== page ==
(Bloomberg) -- Global energy markets that have thrown up plenty of anomalies in 2022 as flows get rerouted and prices jump just saw a fresh quirk: India, typically Asia’s leading gasoline and diesel exporter, has been forced to step up imports of the fuels.
Gasoline imports rose to about 13,000 barrels a day in the first half of June, a seven-month high, according to Vortexa Ltd. Diesel imports, meanwhile, are set to surge to the highest since February 2020 at about 48,000 barrels a day, tenders by Indian Oil Corp. and Bharat Petroleum Corp., as well as Vortexa figures show.
The rare uptick has been driven by a need to cover local shortfalls even as India has emerged as a top buyer of shunned Russian crude following the invasion of Ukraine, and its refiners go all out to produce fuels. Elevated international product prices have prompted India’s private refiners to boost exports, creating a shortage that state processors are now rushing to address with extra imports.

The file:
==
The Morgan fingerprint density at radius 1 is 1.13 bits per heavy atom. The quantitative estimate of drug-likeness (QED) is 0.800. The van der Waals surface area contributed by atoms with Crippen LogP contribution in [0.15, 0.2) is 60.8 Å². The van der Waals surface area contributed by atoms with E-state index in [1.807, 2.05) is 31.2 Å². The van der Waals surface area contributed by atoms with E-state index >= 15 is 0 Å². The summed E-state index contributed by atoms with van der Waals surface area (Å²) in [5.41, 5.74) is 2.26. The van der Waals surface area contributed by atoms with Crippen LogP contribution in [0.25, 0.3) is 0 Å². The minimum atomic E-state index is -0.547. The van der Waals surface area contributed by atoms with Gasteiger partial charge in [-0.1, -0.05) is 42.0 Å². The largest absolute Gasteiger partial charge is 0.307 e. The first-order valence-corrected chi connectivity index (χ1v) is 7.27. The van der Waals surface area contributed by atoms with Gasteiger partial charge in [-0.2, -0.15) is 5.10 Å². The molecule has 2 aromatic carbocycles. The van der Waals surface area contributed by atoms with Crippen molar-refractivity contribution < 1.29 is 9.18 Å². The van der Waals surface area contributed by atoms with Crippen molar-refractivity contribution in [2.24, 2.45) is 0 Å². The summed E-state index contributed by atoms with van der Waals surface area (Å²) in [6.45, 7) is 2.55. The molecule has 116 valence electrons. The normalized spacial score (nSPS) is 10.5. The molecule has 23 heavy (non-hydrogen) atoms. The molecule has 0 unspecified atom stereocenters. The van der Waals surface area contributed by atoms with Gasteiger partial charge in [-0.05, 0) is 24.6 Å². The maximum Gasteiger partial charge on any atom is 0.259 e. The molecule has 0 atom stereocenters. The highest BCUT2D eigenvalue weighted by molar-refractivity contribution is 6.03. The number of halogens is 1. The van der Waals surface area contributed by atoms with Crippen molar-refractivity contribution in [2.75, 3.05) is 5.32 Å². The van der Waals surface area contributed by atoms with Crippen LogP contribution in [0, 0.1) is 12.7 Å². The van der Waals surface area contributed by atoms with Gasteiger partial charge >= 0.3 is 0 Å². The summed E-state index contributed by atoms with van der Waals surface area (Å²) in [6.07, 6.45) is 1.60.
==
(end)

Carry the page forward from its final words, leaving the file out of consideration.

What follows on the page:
The heightened import activity from India is shrinking Asia’s pool of fuel supplies at a time when China, which is also a key shipper of diesel and gasoline, has been cutting back. Planned fuel volumes from China for July have been reduced following refinery maintenance this month, according to industry consultant OilChem.
India’s rush to buy gasoline and diesel has already driven a surge in regional refining margins for both fuels, according to industry consultancy FGE, which said there have been fuel shortages in the states of Tamil Nadu and Gujarat. The country is expected to keep importing more fuel in the coming months, FGE said in a recent note.
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